My chicken healed amazingly well.

    I would keep her inside, too.

    I'll see if I can find the original article - if so, will post a link.
     
  3. Kim65

    Kim65 Chillin' With My Peeps

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    thank you for your reply. I am going to attempt to tube feed her with a very small foley catheter.
     
  4. verlaj

    verlaj Chillin' With My Peeps

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    I think I may have had to tempt mine to eat with chopped tomato, fresh corn, etc., until she started getting a little better. Good luck!
     
  5. gwill23

    gwill23 Chillin' With My Peeps

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    I am sorry to hear that. I had two who had an incounter with a dog. They had no feathers at the back of the neck and a whole as big as my finger. They were easy to catch but they seemed ok. I just went out every night while they were on the roost and filled the wholes with neosporan and before long they were off and running, eating, and dusting themselves with the rest. They did move right to the bottom of the pecking order though. Kinda funny how that works.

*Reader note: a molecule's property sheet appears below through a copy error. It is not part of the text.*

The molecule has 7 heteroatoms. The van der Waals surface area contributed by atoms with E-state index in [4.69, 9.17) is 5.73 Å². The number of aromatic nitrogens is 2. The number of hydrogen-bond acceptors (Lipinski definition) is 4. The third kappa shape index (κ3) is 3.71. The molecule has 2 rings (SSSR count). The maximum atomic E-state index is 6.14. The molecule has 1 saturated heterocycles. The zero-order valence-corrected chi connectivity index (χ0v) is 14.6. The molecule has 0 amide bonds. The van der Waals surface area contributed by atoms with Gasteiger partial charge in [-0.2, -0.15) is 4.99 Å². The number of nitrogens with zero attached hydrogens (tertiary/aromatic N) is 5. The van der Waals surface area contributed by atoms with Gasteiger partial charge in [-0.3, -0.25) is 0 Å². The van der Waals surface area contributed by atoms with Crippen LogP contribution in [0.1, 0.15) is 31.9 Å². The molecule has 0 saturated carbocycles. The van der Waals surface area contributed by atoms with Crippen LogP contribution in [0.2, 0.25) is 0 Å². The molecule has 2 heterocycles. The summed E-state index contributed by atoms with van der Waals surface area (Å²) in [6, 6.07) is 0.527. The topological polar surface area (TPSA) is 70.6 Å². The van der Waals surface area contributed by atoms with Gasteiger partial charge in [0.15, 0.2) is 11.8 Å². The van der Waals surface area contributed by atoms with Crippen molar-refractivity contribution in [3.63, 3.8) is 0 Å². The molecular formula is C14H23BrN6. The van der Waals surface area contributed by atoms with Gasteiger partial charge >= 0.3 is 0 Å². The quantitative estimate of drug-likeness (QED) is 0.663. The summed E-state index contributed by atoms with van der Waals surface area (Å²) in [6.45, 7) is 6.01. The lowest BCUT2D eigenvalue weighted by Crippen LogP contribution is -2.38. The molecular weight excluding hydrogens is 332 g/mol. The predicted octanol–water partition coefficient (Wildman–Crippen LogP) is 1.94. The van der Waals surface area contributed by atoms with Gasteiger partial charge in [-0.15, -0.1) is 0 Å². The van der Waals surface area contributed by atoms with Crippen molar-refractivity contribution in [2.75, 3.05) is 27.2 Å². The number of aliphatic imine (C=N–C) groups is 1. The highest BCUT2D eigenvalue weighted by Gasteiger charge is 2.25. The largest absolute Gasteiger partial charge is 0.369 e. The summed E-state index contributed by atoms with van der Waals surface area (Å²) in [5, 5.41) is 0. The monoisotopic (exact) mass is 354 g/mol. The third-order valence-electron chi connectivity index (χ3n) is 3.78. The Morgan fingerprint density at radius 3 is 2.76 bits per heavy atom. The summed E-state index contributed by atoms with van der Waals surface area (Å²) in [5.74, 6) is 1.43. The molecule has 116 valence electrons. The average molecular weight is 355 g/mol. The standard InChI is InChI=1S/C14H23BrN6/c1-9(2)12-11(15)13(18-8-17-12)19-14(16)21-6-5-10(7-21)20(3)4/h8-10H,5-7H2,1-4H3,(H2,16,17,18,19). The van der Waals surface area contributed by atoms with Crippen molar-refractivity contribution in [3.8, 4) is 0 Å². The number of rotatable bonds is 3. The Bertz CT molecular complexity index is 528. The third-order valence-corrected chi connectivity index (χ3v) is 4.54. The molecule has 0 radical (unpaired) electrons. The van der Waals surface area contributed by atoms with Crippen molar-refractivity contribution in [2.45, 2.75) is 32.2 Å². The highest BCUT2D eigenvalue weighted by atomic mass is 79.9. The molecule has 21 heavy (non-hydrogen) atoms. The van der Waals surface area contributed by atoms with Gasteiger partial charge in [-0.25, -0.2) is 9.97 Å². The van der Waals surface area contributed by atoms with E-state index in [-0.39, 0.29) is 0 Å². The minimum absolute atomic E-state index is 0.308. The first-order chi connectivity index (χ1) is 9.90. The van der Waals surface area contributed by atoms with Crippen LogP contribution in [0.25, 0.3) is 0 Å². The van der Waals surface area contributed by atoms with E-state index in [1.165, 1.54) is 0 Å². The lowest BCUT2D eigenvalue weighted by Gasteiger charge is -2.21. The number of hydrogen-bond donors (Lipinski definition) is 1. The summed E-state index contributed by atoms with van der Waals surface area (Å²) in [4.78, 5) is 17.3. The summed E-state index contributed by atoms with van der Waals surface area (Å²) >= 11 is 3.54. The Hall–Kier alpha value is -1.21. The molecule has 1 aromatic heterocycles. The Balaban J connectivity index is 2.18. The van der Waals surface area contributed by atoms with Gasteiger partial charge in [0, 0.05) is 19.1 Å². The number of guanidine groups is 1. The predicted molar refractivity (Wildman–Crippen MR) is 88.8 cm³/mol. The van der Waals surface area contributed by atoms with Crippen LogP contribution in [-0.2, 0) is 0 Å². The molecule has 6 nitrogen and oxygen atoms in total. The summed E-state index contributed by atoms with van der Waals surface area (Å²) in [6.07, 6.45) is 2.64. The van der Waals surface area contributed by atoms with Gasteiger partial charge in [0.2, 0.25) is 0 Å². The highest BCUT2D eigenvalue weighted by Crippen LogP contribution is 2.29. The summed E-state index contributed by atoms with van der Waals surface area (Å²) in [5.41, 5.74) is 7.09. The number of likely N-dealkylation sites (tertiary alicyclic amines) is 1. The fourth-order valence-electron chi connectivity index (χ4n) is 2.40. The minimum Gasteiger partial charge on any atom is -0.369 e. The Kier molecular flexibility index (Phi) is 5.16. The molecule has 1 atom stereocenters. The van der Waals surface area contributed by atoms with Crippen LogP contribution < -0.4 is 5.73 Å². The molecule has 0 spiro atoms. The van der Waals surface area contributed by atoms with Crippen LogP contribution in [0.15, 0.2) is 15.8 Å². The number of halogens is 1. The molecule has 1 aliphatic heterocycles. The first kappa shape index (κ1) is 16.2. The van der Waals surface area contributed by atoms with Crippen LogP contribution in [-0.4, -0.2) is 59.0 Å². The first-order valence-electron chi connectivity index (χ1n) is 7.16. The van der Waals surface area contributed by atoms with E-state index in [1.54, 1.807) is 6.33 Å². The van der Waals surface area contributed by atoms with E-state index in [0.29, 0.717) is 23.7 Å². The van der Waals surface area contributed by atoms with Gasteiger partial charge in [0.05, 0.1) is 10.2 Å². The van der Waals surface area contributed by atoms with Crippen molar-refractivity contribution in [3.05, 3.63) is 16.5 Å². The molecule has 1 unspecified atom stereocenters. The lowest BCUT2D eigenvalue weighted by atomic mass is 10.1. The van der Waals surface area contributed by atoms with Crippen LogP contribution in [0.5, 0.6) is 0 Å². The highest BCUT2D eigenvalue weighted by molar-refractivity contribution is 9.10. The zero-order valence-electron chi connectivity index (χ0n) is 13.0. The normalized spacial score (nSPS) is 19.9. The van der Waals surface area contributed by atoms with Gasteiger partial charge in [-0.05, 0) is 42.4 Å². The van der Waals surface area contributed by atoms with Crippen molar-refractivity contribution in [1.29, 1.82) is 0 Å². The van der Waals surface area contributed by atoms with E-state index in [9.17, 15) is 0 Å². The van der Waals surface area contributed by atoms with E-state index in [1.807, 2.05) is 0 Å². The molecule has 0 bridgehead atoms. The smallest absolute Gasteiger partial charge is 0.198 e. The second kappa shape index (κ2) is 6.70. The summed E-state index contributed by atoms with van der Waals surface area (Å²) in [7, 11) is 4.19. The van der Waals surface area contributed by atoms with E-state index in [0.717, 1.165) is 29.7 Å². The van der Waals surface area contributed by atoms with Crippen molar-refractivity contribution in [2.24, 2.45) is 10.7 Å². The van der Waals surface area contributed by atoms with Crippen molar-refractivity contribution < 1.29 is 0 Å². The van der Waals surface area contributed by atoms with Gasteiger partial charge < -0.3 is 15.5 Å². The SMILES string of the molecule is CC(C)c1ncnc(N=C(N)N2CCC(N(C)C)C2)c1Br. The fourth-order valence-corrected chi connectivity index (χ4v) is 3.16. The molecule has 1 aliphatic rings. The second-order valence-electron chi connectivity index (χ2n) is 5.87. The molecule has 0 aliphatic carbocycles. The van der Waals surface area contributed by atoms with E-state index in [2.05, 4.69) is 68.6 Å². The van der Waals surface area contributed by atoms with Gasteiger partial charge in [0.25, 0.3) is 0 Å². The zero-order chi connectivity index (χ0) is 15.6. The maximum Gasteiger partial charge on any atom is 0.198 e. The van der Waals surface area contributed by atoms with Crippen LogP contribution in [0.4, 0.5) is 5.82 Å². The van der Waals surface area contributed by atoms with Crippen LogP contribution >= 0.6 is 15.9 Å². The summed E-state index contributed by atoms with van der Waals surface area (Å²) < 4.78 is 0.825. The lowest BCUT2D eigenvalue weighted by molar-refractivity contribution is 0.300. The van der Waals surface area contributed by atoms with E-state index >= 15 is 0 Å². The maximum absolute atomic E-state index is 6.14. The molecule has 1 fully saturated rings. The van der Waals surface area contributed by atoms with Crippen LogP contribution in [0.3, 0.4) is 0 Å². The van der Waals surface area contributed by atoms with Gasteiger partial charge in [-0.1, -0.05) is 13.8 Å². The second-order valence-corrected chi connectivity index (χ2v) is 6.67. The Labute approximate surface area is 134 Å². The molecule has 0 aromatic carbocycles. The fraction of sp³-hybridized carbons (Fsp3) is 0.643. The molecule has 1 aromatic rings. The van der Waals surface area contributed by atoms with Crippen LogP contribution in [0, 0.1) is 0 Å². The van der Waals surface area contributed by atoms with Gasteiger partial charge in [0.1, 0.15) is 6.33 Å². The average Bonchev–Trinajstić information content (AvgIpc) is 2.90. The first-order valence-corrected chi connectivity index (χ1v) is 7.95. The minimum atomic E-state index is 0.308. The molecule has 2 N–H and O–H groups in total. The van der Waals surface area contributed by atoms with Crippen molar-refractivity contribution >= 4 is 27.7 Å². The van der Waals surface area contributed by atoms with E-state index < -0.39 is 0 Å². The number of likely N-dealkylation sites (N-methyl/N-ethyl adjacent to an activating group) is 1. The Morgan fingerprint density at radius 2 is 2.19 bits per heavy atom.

If they are missing skin I think I would have put some type of bandage over it or something. I think I read somewhere they had healed up ok when they were missing skin.

    Good luck.
     
  6. Kim65

    Kim65 Chillin' With My Peeps

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    Thanks so much gwill [​IMG] I heard that they've survived from this too. I just couldn't give up on her. I just syringed baby food (turkey, peas, probios and a few vitamin drops) in her beak. She's swallowing, not much choice with that syringe in her mouth. I still want to tube her, heck I'm a nurse and I'm panicking over tubing a chicken. I have directions and everything [​IMG] I don't like to put tubes down people either!
     
  7. Kim65

    Kim65 Chillin' With My Peeps

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    Well, Moaning Myrtle (the chicken with no skin on her back) is still alive. She eats and drinks on her own, and has now for about a week. Her poops are normal, and she can actually fly up to perch on the playpen I keep in my room for the geese at night.

    She doesn't do much else but eat, drink, poop and perch, but who can blame her, she has no skin on her back [​IMG]

    Up until today, I've been putting silvadene cream on her back, it's the stuff used on burn units for humans. I used up the whole tub on her this week, covered her open area with it, and taped a gauze dressing over it. I've been giving her a shot of Durapen twice a day up until today.

    The wound has no odor, it seems to be covered with a thin layer of dried tissue over the muscle, and over that a layer of dried silvadene cream. Today I bought regular neosporin and began using a thick layer of that with no gauze. I figure the wound needs some air, and the neosporin is oily enough to not let it dry out. The muscle beneath appears a normal pinkish color.